By Brett Arends
Serena Williams is finally hanging up her tennis racket. One of the greatest tennis player s in history made the announcement in Vogue —as you do—and spelled out how and why she is finally calling it quits at 40.
Williams has won 23 Grand Slam titles in her career, and leaves as a global superstar, household name, and someone with a net worth estimated at $250 million .
So it’s not as if her retirement is going to look like your retirement, or mine.
But…here are three things about her retirement that sound pretty wise, or sensible, for all of us.
1. Don’t think of it as an end, but as a beginning.
Cliché? Sure. But still true. Williams isn’t just moving away from her first career but moving toward her second. “I have never liked the word retirement,” Williams tells Vogue. “It doesn’t feel like a modern word to me.” She says she had initially thought about her next move as a “transition,” but she didn’t want to appropriate that word from the transgender community. Williams is leaving tennis age 40 because she still wants to have another baby. “Maybe the best word to describe what I’m up to is evolution. I’m here to tell you that I’m evolving away from tennis, toward other things that are important to me.” That includes not just expanding her family, but also a huge range of other ventures.
Marianela Collado, a financial planner with Tobias Financial Advisors in Plantation, Fla., says that many of her clients are taking the same approach as Williams. “I find that more and more people are not liking the word “retirement,” she says. Instead they are thinking of it as “Freedom…the idea that they can build something and plan to do something they truly enjoy because they could.”
Few people will “retire” from their first career at 40, but we are living longer than ever and even ordinary people leaving work at 65 or 60 or 55 will have years, possibly decades, of productive life ahead of them. The days of the gold watch, the golf club and an early grave are long gone (thank heavens).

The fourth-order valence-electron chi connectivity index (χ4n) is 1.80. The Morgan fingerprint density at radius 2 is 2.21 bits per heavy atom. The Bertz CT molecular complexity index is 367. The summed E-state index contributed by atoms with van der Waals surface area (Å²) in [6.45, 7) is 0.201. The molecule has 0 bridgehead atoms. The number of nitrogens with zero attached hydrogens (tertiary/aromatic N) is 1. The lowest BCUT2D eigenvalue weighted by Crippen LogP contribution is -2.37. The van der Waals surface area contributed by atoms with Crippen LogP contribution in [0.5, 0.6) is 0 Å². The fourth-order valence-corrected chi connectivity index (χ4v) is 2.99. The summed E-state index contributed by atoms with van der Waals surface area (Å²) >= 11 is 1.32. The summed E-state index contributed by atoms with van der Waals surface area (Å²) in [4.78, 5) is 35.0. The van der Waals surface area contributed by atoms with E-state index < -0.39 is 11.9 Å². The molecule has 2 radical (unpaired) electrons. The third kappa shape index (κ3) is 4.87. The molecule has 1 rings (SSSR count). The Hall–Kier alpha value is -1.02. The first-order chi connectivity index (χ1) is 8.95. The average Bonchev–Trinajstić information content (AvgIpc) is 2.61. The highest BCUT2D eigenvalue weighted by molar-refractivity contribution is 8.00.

2. Leave when you still love it.
“Believe me, I never wanted to have to choose between tennis and a family,” Williams says. “I don’t think it’s fair. If I were a guy, I wouldn’t be writing this because I’d be out there playing and winning while my wife was doing the physical labor of expanding our family. Maybe I’d be more of a Tom Brady if I had that opportunity.” She adds: “There is no happiness in this topic for me…I hate it. I hate that I have to be at this crossroads…I don’t want it to be over, but at the same time I’m ready for what’s next.”
Williams is leaving while she is still competitive at the very top, making the finals of the U.S. Open and Wimbledon in 2018 and 2019. She says she will retire after next month’s U.S. Open, letting her bow out on the stage where she won her first Grand Slam in 1999
3. Plan your move years in advance.
Look at Serena Williams’ biography and you realize that in between winning all those tournaments she has also managed an extraordinary second career…planning her second career. She’s been speaking out on political causes , racked up a huge range of lucrative corporate endorsements and tie-ins (including Nike, of course), built her own company , and l aunched her own venture capital fund .
“Planning is about building the life you want,” says Tobias Financial Advisors’ Collado. “You can’t plan if you don’t know where you’re going.” Williams, it seems, has always had a plan.